Case in Focus
20 August 2001
8 September 2014
19 December 2013
25 July 2014
24 September 2014
Can an ET insist expert medical evidence is provided about an alleged disability and the employer should bear the cost of obtaining it?
6 May 2014
The applicant (A) was the manager of the weekend maintenance engineering team at the respondent's (R) KP site on Teeside.
R became aware of allegations about A's managerial style - a systematic course of sustained bullying and threatening behaviour towards his subordinates - and commenced a thorough investigation culminating in A's eventual dismissal for "gross breach of discipline". There were fundamental flaws in the disciplinary procedure carried out.
The original disciplinary manager had allegedly been "nobbled" by higher managers sympathetic to A, to persuade him to award a written warning only. Although this information had come to the attention of human resources beforehand, a decision to remove him from the disciplinary process was not made until some 18 days after the manager in question had reached that decision. Although he was satisfied that some of the allegations were proven, he decided that the appropriate sanction was indeed a written warning.
The manager appointed to carry out the disciplinary hearing in his place reached a decision to dismiss A and drafted the dismissal letter before affording him the opportunity to address her. A appealed.
The employment tribunal (ET) held that the appeal against dismissal was carried out fairly. There was a very full rehearing of the evidence. A had been provided with the bulk of the witness statements some two weeks before the first appeal hearing. He had been given every opportunity to present evidence and to state his case. In the circumstances, the appeal cured the earlier defects in procedure and the dismissal was fair. All three limbs of the Burchell test were satisfied.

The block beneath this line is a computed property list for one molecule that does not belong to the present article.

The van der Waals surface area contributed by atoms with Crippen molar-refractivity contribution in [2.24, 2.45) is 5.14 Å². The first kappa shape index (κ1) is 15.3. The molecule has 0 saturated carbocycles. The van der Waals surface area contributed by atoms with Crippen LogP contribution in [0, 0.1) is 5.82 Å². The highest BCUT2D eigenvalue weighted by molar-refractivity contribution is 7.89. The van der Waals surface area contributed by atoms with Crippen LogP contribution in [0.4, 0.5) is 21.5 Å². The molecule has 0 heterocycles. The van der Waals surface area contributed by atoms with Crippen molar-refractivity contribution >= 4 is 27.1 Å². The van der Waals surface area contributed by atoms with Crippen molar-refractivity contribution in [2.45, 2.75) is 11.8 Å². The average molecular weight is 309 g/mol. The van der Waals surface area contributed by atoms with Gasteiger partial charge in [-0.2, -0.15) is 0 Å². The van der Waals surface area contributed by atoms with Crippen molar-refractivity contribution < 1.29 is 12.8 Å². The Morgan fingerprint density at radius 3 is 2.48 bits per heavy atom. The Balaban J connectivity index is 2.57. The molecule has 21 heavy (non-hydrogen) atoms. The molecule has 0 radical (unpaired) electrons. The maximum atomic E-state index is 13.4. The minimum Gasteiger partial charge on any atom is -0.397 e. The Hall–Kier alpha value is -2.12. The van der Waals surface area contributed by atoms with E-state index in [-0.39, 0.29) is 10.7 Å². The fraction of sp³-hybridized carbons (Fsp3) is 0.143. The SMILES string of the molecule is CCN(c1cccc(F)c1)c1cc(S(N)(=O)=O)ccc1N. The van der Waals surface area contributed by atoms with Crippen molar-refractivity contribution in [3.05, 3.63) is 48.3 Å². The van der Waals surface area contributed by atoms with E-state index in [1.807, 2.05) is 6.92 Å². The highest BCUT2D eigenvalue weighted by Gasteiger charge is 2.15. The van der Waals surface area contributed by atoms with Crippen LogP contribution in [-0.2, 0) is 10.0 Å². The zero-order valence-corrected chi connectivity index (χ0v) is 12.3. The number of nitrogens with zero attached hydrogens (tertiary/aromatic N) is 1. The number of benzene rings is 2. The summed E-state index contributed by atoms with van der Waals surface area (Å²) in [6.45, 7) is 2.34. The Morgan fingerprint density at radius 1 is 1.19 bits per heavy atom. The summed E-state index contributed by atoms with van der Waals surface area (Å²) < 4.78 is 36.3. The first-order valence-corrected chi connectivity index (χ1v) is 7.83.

ET went on to hold that the removal of the original disciplinary manager from the disciplinary process was a breach of contract. The contract of employment was construed narrowly and held not to contain a power to remove and replace the person chosen to conduct the contractual disciplinary process once that person had accepted the appointment. An award of agreed damages was made.
Comment: The case is an excellent example of the principle that a fair and thorough appeal hearing can cure even the most fundamentally flawed disciplinary process: Rowe Radio Rentals  IRLR 177
Of greater interest is the ET's ruling that the removal of the manager with responsibility for a disciplinary decision (on the grounds that he may have been subjected to improper influence) constituted a breach of the contract of employment. The facts were unusual and the contract did not make any express provision for the situation. The ET did not hold that the disciplinary officer could never be removed in such a situation, but that on the facts of the case, the decision to do so was not made in good faith and was made in breach of contract.
Further points canvassed but not expressly decided were whether R should have informed A or the subsequent disciplinary managers of the decision not to dismiss reached by the original disciplinary manager. It is difficult to see on what basis either should have been done. The point at issue for a disciplinary officer is whether the employee has committed acts of misconduct, not whether he has been treated fairly in the subsequent process. Similarly, the views of someone who has previously considered the evidence are not, it is submitted, matters that the ultimate decision-maker should have access to. The decision is his alone to make on consideration of the evidence of misconduct obtained in the course of the disciplinary process.
Milan Dulovic is a barrister at 2 Gray's Inn Square Chambers and acted for United Biscuits